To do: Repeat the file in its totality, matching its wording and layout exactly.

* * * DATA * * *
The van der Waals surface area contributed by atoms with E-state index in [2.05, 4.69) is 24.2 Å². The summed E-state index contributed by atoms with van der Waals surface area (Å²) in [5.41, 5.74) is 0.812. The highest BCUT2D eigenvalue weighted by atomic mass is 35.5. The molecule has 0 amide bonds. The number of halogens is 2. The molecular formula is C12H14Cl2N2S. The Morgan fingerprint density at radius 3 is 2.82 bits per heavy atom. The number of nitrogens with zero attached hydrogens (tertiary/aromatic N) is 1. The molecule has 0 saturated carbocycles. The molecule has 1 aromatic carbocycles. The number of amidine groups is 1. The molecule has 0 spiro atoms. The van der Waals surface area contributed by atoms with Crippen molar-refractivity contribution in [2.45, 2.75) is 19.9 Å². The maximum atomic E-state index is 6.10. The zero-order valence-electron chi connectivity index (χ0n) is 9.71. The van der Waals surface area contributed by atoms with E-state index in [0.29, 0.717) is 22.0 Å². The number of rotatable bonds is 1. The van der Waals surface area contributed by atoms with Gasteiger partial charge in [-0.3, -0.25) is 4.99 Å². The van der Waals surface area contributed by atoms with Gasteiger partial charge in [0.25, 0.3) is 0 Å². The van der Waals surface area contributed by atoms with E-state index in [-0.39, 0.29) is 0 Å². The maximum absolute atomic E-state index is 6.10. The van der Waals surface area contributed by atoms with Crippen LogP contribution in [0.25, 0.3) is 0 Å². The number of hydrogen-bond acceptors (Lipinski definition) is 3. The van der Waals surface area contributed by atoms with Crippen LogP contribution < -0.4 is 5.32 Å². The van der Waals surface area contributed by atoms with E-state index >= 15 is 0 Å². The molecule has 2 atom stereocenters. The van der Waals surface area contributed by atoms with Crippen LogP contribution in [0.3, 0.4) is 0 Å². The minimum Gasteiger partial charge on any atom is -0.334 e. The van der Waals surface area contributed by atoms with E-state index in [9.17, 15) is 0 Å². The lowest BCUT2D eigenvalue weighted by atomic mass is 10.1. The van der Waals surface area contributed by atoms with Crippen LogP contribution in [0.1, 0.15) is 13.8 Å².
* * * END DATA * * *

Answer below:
The van der Waals surface area contributed by atoms with E-state index in [2.05, 4.69) is 24.2 Å². The summed E-state index contributed by atoms with van der Waals surface area (Å²) in [5.41, 5.74) is 0.812. The highest BCUT2D eigenvalue weighted by atomic mass is 35.5. The molecule has 0 amide bonds. The number of halogens is 2. The molecular formula is C12H14Cl2N2S. The Morgan fingerprint density at radius 3 is 2.82 bits per heavy atom. The number of nitrogens with zero attached hydrogens (tertiary/aromatic N) is 1. The molecule has 0 saturated carbocycles. The molecule has 1 aromatic carbocycles. The number of amidine groups is 1. The molecule has 0 spiro atoms. The van der Waals surface area contributed by atoms with Crippen molar-refractivity contribution in [2.45, 2.75) is 19.9 Å². The maximum atomic E-state index is 6.10. The zero-order valence-electron chi connectivity index (χ0n) is 9.71. The van der Waals surface area contributed by atoms with E-state index in [0.29, 0.717) is 22.0 Å². The number of rotatable bonds is 1. The van der Waals surface area contributed by atoms with Gasteiger partial charge in [-0.3, -0.25) is 4.99 Å². The van der Waals surface area contributed by atoms with Gasteiger partial charge in [0.25, 0.3) is 0 Å². The van der Waals surface area contributed by atoms with E-state index in [-0.39, 0.29) is 0 Å². The maximum absolute atomic E-state index is 6.10. The van der Waals surface area contributed by atoms with Crippen LogP contribution in [0.25, 0.3) is 0 Å². The number of hydrogen-bond acceptors (Lipinski definition) is 3. The van der Waals surface area contributed by atoms with Crippen LogP contribution < -0.4 is 5.32 Å². The van der Waals surface area contributed by atoms with E-state index >= 15 is 0 Å². The molecule has 2 atom stereocenters. The van der Waals surface area contributed by atoms with Crippen LogP contribution in [0.3, 0.4) is 0 Å². The minimum Gasteiger partial charge on any atom is -0.334 e. The van der Waals surface area contributed by atoms with E-state index in [9.17, 15) is 0 Å². The lowest BCUT2D eigenvalue weighted by atomic mass is 10.1. The van der Waals surface area contributed by atoms with Crippen LogP contribution in [0.1, 0.15) is 13.8 Å².